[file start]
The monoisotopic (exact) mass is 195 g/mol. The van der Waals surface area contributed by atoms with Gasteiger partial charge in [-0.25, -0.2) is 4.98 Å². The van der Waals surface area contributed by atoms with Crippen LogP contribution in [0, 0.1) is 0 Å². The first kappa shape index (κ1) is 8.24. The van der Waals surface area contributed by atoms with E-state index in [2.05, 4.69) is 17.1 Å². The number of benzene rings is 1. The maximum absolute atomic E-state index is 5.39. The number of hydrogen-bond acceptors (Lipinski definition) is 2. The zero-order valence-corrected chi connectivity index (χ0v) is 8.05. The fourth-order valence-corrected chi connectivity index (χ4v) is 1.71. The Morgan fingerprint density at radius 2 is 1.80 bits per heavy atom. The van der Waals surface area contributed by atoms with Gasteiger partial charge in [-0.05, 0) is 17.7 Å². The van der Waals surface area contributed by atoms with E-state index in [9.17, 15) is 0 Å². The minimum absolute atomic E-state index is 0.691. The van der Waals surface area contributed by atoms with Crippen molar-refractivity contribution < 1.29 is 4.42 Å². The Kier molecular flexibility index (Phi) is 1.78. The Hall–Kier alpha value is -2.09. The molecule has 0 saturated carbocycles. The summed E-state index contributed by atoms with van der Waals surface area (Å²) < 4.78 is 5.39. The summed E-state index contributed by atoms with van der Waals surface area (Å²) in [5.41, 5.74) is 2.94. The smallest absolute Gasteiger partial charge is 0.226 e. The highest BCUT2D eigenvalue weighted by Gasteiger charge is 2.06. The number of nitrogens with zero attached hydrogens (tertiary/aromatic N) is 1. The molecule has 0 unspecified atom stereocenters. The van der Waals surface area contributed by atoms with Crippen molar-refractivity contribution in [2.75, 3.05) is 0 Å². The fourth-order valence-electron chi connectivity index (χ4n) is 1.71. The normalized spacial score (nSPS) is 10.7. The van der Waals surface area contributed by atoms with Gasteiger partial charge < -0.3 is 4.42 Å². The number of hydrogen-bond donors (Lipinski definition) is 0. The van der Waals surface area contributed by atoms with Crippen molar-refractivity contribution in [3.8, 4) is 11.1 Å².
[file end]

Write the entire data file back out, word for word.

The monoisotopic (exact) mass is 195 g/mol. The van der Waals surface area contributed by atoms with Gasteiger partial charge in [-0.25, -0.2) is 4.98 Å². The van der Waals surface area contributed by atoms with Crippen LogP contribution in [0, 0.1) is 0 Å². The first kappa shape index (κ1) is 8.24. The van der Waals surface area contributed by atoms with E-state index in [2.05, 4.69) is 17.1 Å². The number of benzene rings is 1. The maximum absolute atomic E-state index is 5.39. The number of hydrogen-bond acceptors (Lipinski definition) is 2. The zero-order valence-corrected chi connectivity index (χ0v) is 8.05. The fourth-order valence-corrected chi connectivity index (χ4v) is 1.71. The Morgan fingerprint density at radius 2 is 1.80 bits per heavy atom. The van der Waals surface area contributed by atoms with Gasteiger partial charge in [-0.05, 0) is 17.7 Å². The van der Waals surface area contributed by atoms with E-state index in [9.17, 15) is 0 Å². The minimum absolute atomic E-state index is 0.691. The van der Waals surface area contributed by atoms with Crippen molar-refractivity contribution < 1.29 is 4.42 Å². The Kier molecular flexibility index (Phi) is 1.78. The Hall–Kier alpha value is -2.09. The molecule has 0 saturated carbocycles. The summed E-state index contributed by atoms with van der Waals surface area (Å²) < 4.78 is 5.39. The summed E-state index contributed by atoms with van der Waals surface area (Å²) in [5.41, 5.74) is 2.94. The smallest absolute Gasteiger partial charge is 0.226 e. The highest BCUT2D eigenvalue weighted by Gasteiger charge is 2.06. The number of nitrogens with zero attached hydrogens (tertiary/aromatic N) is 1. The molecule has 0 unspecified atom stereocenters. The van der Waals surface area contributed by atoms with Crippen molar-refractivity contribution in [2.75, 3.05) is 0 Å². The fourth-order valence-electron chi connectivity index (χ4n) is 1.71. The normalized spacial score (nSPS) is 10.7. The van der Waals surface area contributed by atoms with Gasteiger partial charge < -0.3 is 4.42 Å². The number of hydrogen-bond donors (Lipinski definition) is 0. The van der Waals surface area contributed by atoms with Crippen molar-refractivity contribution in [3.8, 4) is 11.1 Å².